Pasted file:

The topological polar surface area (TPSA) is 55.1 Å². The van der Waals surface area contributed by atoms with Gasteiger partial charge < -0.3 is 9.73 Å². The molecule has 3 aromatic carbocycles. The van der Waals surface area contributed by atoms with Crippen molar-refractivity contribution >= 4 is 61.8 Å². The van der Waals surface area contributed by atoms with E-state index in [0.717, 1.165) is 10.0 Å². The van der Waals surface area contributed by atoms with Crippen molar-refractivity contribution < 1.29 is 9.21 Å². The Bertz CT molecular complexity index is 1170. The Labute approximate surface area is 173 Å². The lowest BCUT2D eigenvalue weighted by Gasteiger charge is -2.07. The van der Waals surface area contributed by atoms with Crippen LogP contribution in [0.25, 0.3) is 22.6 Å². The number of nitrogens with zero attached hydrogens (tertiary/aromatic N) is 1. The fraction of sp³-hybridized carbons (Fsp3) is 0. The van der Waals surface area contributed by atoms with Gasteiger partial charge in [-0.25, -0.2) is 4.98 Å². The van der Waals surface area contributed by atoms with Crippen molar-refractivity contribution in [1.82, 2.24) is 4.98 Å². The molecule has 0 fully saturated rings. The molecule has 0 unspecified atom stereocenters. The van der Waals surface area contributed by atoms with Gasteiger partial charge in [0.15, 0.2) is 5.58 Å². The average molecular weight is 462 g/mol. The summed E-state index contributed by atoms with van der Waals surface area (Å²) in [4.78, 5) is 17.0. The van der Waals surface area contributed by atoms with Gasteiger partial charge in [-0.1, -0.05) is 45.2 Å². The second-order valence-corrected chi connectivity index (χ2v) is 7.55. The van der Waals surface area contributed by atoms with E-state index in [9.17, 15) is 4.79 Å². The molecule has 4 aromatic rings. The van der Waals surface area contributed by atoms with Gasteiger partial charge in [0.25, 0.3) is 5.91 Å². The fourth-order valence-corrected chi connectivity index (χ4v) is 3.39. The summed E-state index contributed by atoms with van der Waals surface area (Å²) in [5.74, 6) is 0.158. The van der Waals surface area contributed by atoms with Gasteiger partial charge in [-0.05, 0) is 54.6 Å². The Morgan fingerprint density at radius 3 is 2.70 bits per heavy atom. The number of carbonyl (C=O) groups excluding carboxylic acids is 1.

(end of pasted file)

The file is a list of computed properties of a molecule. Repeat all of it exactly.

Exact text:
The topological polar surface area (TPSA) is 55.1 Å². The van der Waals surface area contributed by atoms with Gasteiger partial charge < -0.3 is 9.73 Å². The molecule has 3 aromatic carbocycles. The van der Waals surface area contributed by atoms with Crippen molar-refractivity contribution >= 4 is 61.8 Å². The van der Waals surface area contributed by atoms with E-state index in [0.717, 1.165) is 10.0 Å². The van der Waals surface area contributed by atoms with Crippen molar-refractivity contribution < 1.29 is 9.21 Å². The Bertz CT molecular complexity index is 1170. The Labute approximate surface area is 173 Å². The lowest BCUT2D eigenvalue weighted by Gasteiger charge is -2.07. The van der Waals surface area contributed by atoms with Crippen LogP contribution in [0.25, 0.3) is 22.6 Å². The number of nitrogens with zero attached hydrogens (tertiary/aromatic N) is 1. The fraction of sp³-hybridized carbons (Fsp3) is 0. The van der Waals surface area contributed by atoms with Gasteiger partial charge in [-0.25, -0.2) is 4.98 Å². The van der Waals surface area contributed by atoms with Crippen molar-refractivity contribution in [1.82, 2.24) is 4.98 Å². The molecule has 0 fully saturated rings. The molecule has 0 unspecified atom stereocenters. The van der Waals surface area contributed by atoms with Gasteiger partial charge in [0.15, 0.2) is 5.58 Å². The average molecular weight is 462 g/mol. The summed E-state index contributed by atoms with van der Waals surface area (Å²) in [4.78, 5) is 17.0. The van der Waals surface area contributed by atoms with Gasteiger partial charge in [-0.1, -0.05) is 45.2 Å². The second-order valence-corrected chi connectivity index (χ2v) is 7.55. The van der Waals surface area contributed by atoms with E-state index in [9.17, 15) is 4.79 Å². The molecule has 4 aromatic rings. The van der Waals surface area contributed by atoms with Gasteiger partial charge in [0.25, 0.3) is 5.91 Å². The fourth-order valence-corrected chi connectivity index (χ4v) is 3.39. The summed E-state index contributed by atoms with van der Waals surface area (Å²) in [5.74, 6) is 0.158. The van der Waals surface area contributed by atoms with Gasteiger partial charge in [-0.05, 0) is 54.6 Å². The Morgan fingerprint density at radius 3 is 2.70 bits per heavy atom. The number of carbonyl (C=O) groups excluding carboxylic acids is 1.